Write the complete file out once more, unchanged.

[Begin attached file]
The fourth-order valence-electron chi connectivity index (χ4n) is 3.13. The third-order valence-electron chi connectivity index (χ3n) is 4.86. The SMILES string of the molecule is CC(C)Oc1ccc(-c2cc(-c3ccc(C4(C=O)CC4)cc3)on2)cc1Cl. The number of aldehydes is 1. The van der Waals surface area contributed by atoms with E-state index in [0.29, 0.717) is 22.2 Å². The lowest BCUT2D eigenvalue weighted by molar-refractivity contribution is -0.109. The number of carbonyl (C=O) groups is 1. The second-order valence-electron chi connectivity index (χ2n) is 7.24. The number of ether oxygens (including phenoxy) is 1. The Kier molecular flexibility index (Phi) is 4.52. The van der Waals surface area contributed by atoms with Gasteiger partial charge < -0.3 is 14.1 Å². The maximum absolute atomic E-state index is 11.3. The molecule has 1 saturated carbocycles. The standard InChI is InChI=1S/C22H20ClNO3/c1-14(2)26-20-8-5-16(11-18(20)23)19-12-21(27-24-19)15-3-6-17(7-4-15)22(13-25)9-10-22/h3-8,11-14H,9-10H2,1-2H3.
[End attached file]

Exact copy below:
The fourth-order valence-electron chi connectivity index (χ4n) is 3.13. The third-order valence-electron chi connectivity index (χ3n) is 4.86. The SMILES string of the molecule is CC(C)Oc1ccc(-c2cc(-c3ccc(C4(C=O)CC4)cc3)on2)cc1Cl. The number of aldehydes is 1. The van der Waals surface area contributed by atoms with E-state index in [0.29, 0.717) is 22.2 Å². The lowest BCUT2D eigenvalue weighted by molar-refractivity contribution is -0.109. The number of carbonyl (C=O) groups is 1. The second-order valence-electron chi connectivity index (χ2n) is 7.24. The number of ether oxygens (including phenoxy) is 1. The Kier molecular flexibility index (Phi) is 4.52. The van der Waals surface area contributed by atoms with Gasteiger partial charge < -0.3 is 14.1 Å². The maximum absolute atomic E-state index is 11.3. The molecule has 1 saturated carbocycles. The standard InChI is InChI=1S/C22H20ClNO3/c1-14(2)26-20-8-5-16(11-18(20)23)19-12-21(27-24-19)15-3-6-17(7-4-15)22(13-25)9-10-22/h3-8,11-14H,9-10H2,1-2H3.